Like the sheriff without a gun, Andy won with grace. The beach towns near Manteo gave in to the Starbucks. Harris Teeters and Wal-Marts of America and home-owned stores were sacrificed. Roanoke Island did not cave, thanks in part to Andy's trusted voice.
Principle and people won over profit, life imitating Mayberry art.
After our first encounter, Andy Griffith never visited his neighbor in the apartment. But a couple of years later, he gave me a precious memory that will linger for the rest of my days.
It was December, 2001. Manteo was chilly, gleaming like an elegant socialite in the glow of the Christmas season. There was a new baby in our house.Tucker was 3 months old.
As often happened in those wonderful days, I ran into Mr. Griffith near Manteo Booksellers, a local treasure lost to murderous Hurricane Irene.
"I hear we have a new baby," he said.
"Yes sir," I said. "A little boy."
"Do you have a picture?," Griffith asked.
I immediately produced an image of little Tucker, resplendent in scarlet velvet Christmas overalls.
In a flash, Andy Griffith's unforgettable grin washed over his face.
"Awwwwww, that is the prettiest ba-beeeee."
In that moment, I was in front of Floyd's Barber Shop.
And Andy Griffith was my friend.
Rest well my neighbor and friend. We will miss you.

Monday, March 05, 2012

Limbaugh and Buckley's curriculum of essentials

Fellow conservatives, light  a candle.
Wear black.
Don sackcloth and ashes.
Even give up sweet tea.

There is reason for mourning, especially if we allow the Rush Limbaughs of the world to serve as beacons of conservative thought and discussion.
 I am not a regular listener to "The Round Mound of Dumb-Down," unlike the legions of "Ditto-Heads" who hang on every word  bellowed from his jowls. But the few times I have tuned in, I found most of his followers sopped up every speck from the plate, leaving the impression that they are unable to think on their own.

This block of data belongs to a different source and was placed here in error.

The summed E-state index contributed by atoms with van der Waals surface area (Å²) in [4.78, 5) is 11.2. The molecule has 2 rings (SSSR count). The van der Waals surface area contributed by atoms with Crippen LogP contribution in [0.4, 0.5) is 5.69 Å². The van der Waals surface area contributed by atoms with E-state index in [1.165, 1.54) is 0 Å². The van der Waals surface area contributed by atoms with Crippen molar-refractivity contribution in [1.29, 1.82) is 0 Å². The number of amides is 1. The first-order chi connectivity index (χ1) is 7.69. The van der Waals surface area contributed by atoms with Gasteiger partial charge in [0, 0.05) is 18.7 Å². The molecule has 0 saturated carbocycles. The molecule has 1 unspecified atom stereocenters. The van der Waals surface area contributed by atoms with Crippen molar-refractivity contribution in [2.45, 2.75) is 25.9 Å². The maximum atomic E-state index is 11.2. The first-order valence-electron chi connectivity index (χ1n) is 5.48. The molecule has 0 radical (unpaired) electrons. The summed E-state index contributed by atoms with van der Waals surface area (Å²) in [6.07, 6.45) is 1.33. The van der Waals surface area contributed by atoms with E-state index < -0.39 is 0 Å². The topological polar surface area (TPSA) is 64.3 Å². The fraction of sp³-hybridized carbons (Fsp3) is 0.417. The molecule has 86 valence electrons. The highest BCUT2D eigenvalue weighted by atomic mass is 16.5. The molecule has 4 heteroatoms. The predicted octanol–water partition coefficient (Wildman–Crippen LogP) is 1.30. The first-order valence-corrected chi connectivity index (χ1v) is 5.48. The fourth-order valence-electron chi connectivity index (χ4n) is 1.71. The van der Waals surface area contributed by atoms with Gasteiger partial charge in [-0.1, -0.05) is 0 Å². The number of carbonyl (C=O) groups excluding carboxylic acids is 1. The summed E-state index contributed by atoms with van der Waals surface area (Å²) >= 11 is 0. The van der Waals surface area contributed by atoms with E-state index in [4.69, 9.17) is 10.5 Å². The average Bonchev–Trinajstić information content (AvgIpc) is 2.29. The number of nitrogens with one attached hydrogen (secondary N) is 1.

And now Limbaugh has stooped so low as to trash a law student at Georgetown University, because she dared take issue with his views on the Obama Administration's efforts to mandate that organizations --including churches --who provide health insurance for employees, must include coverage for birth control.
To be clear, the Obama Administration is wrong, dead wrong, on this. To paraphrase Jefferson, government should never, ever be allowed to govern matters of conscience. Cardinal Timothy Dolan rightly believes that there is a war going on against people of faith; the Administration's policy is a booming salvo in that war.
But the conservative movement in America has a huge problem, because we've mistaken volume for intelligence, e.g., Mr. Limbaugh. Moreover, conservatives spend too much time listening to Limbaugh and too little reading William F. Buckley, Russell Kirk, George Will and Cal Thomas: All bright, all thoughtful, who care more about the good of the Republic than their own egos and pocketbooks.
And as a result, the Republican Party is in danger of losing a golden chance to retake the White House in 2012.
Author Sam Tanenhaus,editor of The New York Times Book Review, said of Buckley in the Times," I never heard him make a personally disparaging remark about anyone, even adversaries like Arthur M. Schlesinger Jr. and Gore Vidal. He might describe something they did or the style in which they did it, but never in an insulting or even critical way. He had a large sense of the human comedy."
There is a deep intelligence in  Buckley's sense of human comedy.
 By contrast, Limbaugh, who said he was attempting humor in his vicious attack on a bright young woman, is a clown, whose arrogance will not allow him to respect views different from his own.